Lower cost of entry

Good websites are increasingly complex systems. Clients can often think of them as a simple bunch of documents like the word-processor documents or presentation slides they throw together on a daily basis, but websites, and specifically dynamic editable websites, are a living, breathing thing that is constantly at work and interacting with visitors and administrators while doing a hundred things in the background. That takes a significant effort to setup and design, and it costs a significant amount of money, if the designers know what they are doing. Such all-encompassing website systems might be beyond the means or interest of many clients, but they still need their website to work and fulfill its function. A fixed-cost service product can be a more economical way for them to access a higher level of expertise than might be in their regular web design budget.

Adding to existing investments

Most web design projects and the setting up of editable systems involves a fresh start. There will be the mandatory importing of old data and content to maintain a continuity if an older site existed, but it’s rarely possible to just add on top of what is already there. Increasingly, most clients will also have some form of existing online presence, and in some cases, these online presences came at a high cost and was recent enough in the client’s memory to seem like something that should be paying dividends for longer. Regardless of the less than educated choices that might have led to the existing sub-optimal website the client might have, they want to make the best of their existing investment and a web optimisation service helps them add to their existing infrastructure rather than throwing the baby out with the bath-water. This can be a big selling point.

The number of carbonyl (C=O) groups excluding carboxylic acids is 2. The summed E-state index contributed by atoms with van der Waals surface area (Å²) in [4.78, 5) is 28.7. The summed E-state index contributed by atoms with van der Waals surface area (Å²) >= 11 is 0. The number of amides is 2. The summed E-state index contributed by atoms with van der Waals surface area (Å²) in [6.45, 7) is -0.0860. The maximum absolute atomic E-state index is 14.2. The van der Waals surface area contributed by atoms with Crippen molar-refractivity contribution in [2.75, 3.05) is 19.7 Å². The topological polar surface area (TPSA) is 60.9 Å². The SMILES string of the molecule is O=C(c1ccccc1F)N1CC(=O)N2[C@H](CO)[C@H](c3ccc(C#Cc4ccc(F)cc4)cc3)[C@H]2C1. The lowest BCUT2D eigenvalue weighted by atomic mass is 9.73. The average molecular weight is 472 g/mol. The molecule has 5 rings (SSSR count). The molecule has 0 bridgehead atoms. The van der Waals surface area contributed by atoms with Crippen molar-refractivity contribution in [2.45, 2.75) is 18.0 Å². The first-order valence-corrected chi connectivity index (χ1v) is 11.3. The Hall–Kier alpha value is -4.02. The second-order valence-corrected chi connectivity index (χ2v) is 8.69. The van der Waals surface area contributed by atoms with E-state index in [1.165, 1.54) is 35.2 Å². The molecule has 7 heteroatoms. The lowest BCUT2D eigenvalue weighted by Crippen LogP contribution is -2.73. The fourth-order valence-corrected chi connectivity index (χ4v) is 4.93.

Advantages of productization for service providers

Fixed earnings, fixed deliverables

From our perspective, services have a tendency of continuing indefinitely. Even when deliverables and project scopes are strictly laid out in quotations and proposals, there is always the possibility of clients adding another extra requirement to the project, along with stretching the time we spend on it, without an increase in compensation. These misunderstandings of how things work can be communicated and sorted out, but it often comes with its fair share of argument and with one of the parties feeling cheated out of either their time or their money. Offering a service product simplifies our lives and lets us concentrate on the work instead of the logistical machinations, because the earning is now a guaranteed figure, and what needs to be provided for the price is finite and fixed. Such clearly defined parameters are good for both our finances and our sanity.